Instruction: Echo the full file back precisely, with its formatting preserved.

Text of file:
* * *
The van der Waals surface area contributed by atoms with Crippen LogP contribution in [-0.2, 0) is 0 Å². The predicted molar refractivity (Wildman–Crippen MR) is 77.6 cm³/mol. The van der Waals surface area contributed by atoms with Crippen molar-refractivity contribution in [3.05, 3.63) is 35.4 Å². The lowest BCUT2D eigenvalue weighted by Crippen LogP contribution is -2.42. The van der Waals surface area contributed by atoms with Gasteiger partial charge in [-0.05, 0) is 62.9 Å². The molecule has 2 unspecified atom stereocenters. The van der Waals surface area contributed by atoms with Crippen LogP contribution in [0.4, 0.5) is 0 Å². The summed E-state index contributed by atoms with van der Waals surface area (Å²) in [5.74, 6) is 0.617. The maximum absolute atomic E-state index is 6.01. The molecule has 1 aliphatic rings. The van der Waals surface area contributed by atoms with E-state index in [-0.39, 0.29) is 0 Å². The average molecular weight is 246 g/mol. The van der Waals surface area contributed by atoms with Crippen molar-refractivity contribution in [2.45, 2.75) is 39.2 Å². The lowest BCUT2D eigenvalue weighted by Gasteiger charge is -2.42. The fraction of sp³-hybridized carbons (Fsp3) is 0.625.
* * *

The van der Waals surface area contributed by atoms with Crippen LogP contribution in [-0.2, 0) is 0 Å². The predicted molar refractivity (Wildman–Crippen MR) is 77.6 cm³/mol. The van der Waals surface area contributed by atoms with Crippen molar-refractivity contribution in [3.05, 3.63) is 35.4 Å². The lowest BCUT2D eigenvalue weighted by Crippen LogP contribution is -2.42. The van der Waals surface area contributed by atoms with Gasteiger partial charge in [-0.05, 0) is 62.9 Å². The molecule has 2 unspecified atom stereocenters. The van der Waals surface area contributed by atoms with Crippen LogP contribution in [0.4, 0.5) is 0 Å². The summed E-state index contributed by atoms with van der Waals surface area (Å²) in [5.74, 6) is 0.617. The maximum absolute atomic E-state index is 6.01. The molecule has 1 aliphatic rings. The van der Waals surface area contributed by atoms with E-state index in [-0.39, 0.29) is 0 Å². The average molecular weight is 246 g/mol. The van der Waals surface area contributed by atoms with Crippen molar-refractivity contribution in [2.45, 2.75) is 39.2 Å². The lowest BCUT2D eigenvalue weighted by Gasteiger charge is -2.42. The fraction of sp³-hybridized carbons (Fsp3) is 0.625.